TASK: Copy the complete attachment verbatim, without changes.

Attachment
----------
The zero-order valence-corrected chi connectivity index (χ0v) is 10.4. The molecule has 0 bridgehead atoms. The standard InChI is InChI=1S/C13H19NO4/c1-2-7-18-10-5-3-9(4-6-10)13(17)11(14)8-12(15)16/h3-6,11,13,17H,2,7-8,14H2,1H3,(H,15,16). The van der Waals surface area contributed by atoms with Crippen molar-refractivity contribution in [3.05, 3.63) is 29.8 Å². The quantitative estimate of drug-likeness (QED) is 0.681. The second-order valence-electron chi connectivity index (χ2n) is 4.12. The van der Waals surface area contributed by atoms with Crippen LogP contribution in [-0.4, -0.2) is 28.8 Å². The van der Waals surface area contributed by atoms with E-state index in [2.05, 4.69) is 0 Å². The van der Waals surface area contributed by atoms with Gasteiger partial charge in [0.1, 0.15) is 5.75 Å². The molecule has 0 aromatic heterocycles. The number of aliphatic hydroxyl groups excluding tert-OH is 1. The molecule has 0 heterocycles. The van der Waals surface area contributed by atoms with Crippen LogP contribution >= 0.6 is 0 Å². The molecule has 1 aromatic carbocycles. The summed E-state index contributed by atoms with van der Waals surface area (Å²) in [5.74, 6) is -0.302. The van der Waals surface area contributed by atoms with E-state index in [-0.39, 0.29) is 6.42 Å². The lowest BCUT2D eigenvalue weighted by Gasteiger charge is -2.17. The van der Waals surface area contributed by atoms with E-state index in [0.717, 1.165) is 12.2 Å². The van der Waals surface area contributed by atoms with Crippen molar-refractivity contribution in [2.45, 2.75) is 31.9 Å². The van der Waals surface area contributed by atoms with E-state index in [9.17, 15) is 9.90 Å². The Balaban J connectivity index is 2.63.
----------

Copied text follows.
The zero-order valence-corrected chi connectivity index (χ0v) is 10.4. The molecule has 0 bridgehead atoms. The standard InChI is InChI=1S/C13H19NO4/c1-2-7-18-10-5-3-9(4-6-10)13(17)11(14)8-12(15)16/h3-6,11,13,17H,2,7-8,14H2,1H3,(H,15,16). The van der Waals surface area contributed by atoms with Crippen molar-refractivity contribution in [3.05, 3.63) is 29.8 Å². The quantitative estimate of drug-likeness (QED) is 0.681. The second-order valence-electron chi connectivity index (χ2n) is 4.12. The van der Waals surface area contributed by atoms with Crippen LogP contribution in [-0.4, -0.2) is 28.8 Å². The van der Waals surface area contributed by atoms with E-state index in [2.05, 4.69) is 0 Å². The van der Waals surface area contributed by atoms with Gasteiger partial charge in [0.1, 0.15) is 5.75 Å². The molecule has 0 aromatic heterocycles. The number of aliphatic hydroxyl groups excluding tert-OH is 1. The molecule has 0 heterocycles. The van der Waals surface area contributed by atoms with Crippen LogP contribution >= 0.6 is 0 Å². The molecule has 1 aromatic carbocycles. The summed E-state index contributed by atoms with van der Waals surface area (Å²) in [5.74, 6) is -0.302. The van der Waals surface area contributed by atoms with E-state index in [-0.39, 0.29) is 6.42 Å². The lowest BCUT2D eigenvalue weighted by Gasteiger charge is -2.17. The van der Waals surface area contributed by atoms with E-state index in [0.717, 1.165) is 12.2 Å². The van der Waals surface area contributed by atoms with Crippen molar-refractivity contribution in [2.45, 2.75) is 31.9 Å². The van der Waals surface area contributed by atoms with E-state index in [9.17, 15) is 9.90 Å². The Balaban J connectivity index is 2.63.